The drone, used by the Israeli Air Force and Navy for sea surveillance, has been drastically upgraded.
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The improved UAV now includes four special surveillance cameras, installed on the bottom of the drone, while the old version had only one such camera. This upgrade allows the navy higher-quality and faster identification of objects, as well as a much broader exposure from every possible angle.
As part of Sunday's showcase, held in central Israel, the Shoval drone flew towards the sea and identified a commercial vessel on the Mediterranean, dozens of kilometers away from Israeli shores.
Live footage displayed in HD quality on the control screens showed foreign reporters virtually every detail on the ship, including its Japanese flag, the name on its front and the sailors walking on board.
The drone can also identify aircraft flying over the sea and determine whether they are suspicious. Its radar, which has a 300km (190 mile) range, can reach as far as Cyprus, Turkey and Egypt. "The system can inquire and intercept any object within just a few minutes," a senior IAI official said.
'Shoval' drone.' Intelligence asset. (Photo: IAI spokesman)
The UAV weighs 1,200 kilograms (2,645 pounds) and can carry 256 kilograms (565 pounds) in surveillance cargo.
"The Shoval has satellite communication abilities, which means any footage it takes will be broadcasted online to distant location like Paris. This capability allows it to operate during bad weather, in which case it will fly under cloud height and will not be affected by the rain," the official said.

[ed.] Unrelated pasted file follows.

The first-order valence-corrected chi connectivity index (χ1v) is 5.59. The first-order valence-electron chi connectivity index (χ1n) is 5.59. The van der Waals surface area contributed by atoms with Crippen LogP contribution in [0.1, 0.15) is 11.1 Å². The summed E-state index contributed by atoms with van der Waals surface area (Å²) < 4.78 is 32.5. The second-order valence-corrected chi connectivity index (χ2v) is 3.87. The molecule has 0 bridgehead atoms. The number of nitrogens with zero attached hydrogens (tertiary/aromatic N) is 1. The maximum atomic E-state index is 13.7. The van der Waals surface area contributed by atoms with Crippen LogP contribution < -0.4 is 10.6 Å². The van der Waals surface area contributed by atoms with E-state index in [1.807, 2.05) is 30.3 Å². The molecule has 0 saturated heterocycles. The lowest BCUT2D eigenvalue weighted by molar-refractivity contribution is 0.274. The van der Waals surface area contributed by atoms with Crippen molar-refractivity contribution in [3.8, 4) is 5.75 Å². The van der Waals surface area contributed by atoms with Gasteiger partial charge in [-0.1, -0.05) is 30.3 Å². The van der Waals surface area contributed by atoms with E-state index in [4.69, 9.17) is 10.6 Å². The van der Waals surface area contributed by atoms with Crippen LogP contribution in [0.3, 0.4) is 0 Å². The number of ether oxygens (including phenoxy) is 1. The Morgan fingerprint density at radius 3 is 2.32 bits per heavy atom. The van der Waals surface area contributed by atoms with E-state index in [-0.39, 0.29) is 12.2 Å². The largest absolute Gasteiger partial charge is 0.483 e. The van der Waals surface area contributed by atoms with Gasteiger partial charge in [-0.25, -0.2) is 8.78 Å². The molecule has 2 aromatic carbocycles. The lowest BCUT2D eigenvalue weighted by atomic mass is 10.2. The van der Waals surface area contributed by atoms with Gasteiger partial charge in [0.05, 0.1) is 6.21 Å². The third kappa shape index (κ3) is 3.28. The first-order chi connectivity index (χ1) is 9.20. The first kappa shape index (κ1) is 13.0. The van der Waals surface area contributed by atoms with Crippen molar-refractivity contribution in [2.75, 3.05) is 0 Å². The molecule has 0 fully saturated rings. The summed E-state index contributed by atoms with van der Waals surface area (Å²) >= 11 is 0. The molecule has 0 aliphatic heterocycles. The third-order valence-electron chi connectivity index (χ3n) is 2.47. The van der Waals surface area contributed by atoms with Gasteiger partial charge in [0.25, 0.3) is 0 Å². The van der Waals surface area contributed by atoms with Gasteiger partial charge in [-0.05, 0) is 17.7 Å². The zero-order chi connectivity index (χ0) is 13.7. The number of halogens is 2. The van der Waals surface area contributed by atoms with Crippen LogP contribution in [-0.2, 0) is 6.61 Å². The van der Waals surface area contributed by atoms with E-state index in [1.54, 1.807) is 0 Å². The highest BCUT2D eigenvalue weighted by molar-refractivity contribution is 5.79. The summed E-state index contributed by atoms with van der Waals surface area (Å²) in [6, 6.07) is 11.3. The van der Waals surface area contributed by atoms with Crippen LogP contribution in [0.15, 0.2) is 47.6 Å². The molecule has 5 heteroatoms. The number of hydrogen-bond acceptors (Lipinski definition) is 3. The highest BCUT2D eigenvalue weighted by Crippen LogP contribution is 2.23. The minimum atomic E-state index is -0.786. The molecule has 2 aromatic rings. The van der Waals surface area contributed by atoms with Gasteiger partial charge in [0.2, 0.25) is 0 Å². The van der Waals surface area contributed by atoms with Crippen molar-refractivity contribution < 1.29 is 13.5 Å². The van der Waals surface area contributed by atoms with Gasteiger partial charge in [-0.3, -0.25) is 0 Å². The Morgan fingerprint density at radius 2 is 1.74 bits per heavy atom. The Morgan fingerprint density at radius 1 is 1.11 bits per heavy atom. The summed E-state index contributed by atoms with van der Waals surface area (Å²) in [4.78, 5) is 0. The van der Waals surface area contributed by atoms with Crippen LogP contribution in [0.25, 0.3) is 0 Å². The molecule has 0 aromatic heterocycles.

The Israeli drone is being used by militaries and security forces in 30 countries and across four continents, including the US, Canada, France and Germany.
The new technology will allow it to identify and incriminate suspicious cargos at sea and on the shore; it will also provide security solutions to offshore oil barges.
Also Sunday, Elta, IAI's subsidiary company, announced a new acquisition contract for advanced Alfa radars, the same type that was purchased by the Navy for its battleships. The new radars are expected to fully replace the old ones within two years; they will allow verification of suspicious objects at a higher pace, while also having artillery, tracing and identification abilities.
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